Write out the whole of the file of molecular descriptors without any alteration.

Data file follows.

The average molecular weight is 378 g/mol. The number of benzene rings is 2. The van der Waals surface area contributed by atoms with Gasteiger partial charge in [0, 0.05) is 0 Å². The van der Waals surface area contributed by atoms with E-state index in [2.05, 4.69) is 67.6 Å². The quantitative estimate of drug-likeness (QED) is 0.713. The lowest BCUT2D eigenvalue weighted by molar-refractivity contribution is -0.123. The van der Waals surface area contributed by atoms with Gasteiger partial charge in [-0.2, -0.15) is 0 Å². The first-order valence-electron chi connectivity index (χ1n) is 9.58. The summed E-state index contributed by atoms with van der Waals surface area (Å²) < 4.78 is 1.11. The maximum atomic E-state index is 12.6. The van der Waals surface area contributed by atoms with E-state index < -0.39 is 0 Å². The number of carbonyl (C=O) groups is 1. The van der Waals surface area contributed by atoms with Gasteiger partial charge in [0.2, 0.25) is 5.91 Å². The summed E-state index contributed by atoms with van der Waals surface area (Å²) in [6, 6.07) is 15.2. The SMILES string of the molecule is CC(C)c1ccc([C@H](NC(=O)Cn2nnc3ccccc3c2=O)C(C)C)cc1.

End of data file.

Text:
The average molecular weight is 378 g/mol. The number of benzene rings is 2. The van der Waals surface area contributed by atoms with Gasteiger partial charge in [0, 0.05) is 0 Å². The van der Waals surface area contributed by atoms with E-state index in [2.05, 4.69) is 67.6 Å². The quantitative estimate of drug-likeness (QED) is 0.713. The lowest BCUT2D eigenvalue weighted by molar-refractivity contribution is -0.123. The van der Waals surface area contributed by atoms with Gasteiger partial charge in [-0.2, -0.15) is 0 Å². The first-order valence-electron chi connectivity index (χ1n) is 9.58. The summed E-state index contributed by atoms with van der Waals surface area (Å²) < 4.78 is 1.11. The maximum atomic E-state index is 12.6. The van der Waals surface area contributed by atoms with E-state index < -0.39 is 0 Å². The number of carbonyl (C=O) groups is 1. The van der Waals surface area contributed by atoms with Gasteiger partial charge in [0.2, 0.25) is 5.91 Å². The summed E-state index contributed by atoms with van der Waals surface area (Å²) in [6, 6.07) is 15.2. The SMILES string of the molecule is CC(C)c1ccc([C@H](NC(=O)Cn2nnc3ccccc3c2=O)C(C)C)cc1.